She studied voice with the composer Saverio Mercadante in Naples, and developed into a deep contralto. She was advised to study tenor parts, and as Felicitas von Vestvali sang Romeo in Bellini’s I Capuleti e i Montecchi and other trouser roles. Napoleon III presented her with silver armour for her Romeo when she sang in Paris. She went on to equal success in the US and in Mexico. In the latter she was chosen as the new director of the National Theatre.
After bad reviews in Gluck’s Orfeo ed Euridice in San Francisco in 1865, she switched to non-musical acting and was again successful as Romeo and especially as Hamlet. She performed the roles in English, and at the Lyceum in London. Queen Victoria commanded a performance.
She finally played Hamlet in Germany. Audiences came for curiosity and in antagonism, but were won over.
She had a child, but her lesbianism was known, and was made public after her death.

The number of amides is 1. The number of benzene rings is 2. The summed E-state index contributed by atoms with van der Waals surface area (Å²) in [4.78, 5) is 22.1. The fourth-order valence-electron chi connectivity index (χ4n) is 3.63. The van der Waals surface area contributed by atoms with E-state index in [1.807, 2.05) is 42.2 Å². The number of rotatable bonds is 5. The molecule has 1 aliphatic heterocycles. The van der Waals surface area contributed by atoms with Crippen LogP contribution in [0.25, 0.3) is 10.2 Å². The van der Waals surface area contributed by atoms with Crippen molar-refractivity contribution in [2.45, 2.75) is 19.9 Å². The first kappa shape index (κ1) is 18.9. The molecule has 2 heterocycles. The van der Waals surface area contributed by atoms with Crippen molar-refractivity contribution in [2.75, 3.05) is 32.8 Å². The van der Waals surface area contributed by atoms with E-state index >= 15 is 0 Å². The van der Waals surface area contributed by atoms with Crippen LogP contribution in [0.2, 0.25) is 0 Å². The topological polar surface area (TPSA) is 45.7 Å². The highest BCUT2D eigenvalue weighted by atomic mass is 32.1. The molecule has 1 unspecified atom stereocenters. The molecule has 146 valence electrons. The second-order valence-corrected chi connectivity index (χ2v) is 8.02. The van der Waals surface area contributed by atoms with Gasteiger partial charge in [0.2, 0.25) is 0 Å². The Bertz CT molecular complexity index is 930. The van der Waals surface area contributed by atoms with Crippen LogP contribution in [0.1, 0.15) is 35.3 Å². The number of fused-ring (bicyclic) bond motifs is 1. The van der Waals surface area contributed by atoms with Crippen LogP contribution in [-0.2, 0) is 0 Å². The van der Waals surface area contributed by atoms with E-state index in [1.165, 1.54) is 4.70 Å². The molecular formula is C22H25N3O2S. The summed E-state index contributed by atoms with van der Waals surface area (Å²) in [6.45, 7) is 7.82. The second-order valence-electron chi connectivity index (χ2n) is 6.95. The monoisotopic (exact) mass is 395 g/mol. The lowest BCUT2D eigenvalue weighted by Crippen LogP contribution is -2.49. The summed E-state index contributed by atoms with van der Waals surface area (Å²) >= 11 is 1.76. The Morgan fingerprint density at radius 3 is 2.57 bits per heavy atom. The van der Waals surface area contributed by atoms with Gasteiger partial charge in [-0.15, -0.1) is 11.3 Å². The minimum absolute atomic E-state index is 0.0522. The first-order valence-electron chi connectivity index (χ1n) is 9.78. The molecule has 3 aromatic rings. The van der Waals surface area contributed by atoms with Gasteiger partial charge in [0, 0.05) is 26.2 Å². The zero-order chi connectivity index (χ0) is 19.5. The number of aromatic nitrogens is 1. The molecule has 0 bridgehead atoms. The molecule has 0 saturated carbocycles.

- Magnus Hirschfeld translated from the German by Michael A. Lombardi-Nash. Transvestites: The Erotic Drive to Cross-Dress. Prometheus Books. 1991: 348.
- Laurence Senelick. The Changing Room: Sex, Drag and Theatre. Gender in performance. London, New York: Routledge, xvi, 540pp. 2000: 274-5.
- Tony Howard. Women as Hamlet: Performance and Interpretation in Theatre, Film and Fiction. Cambridge University Press 2007: 56-9.
- “Felicia Vestvali”. Mathew Brady Gallery. www.npg.si.edu/exh/brady/gallery/18gal.html.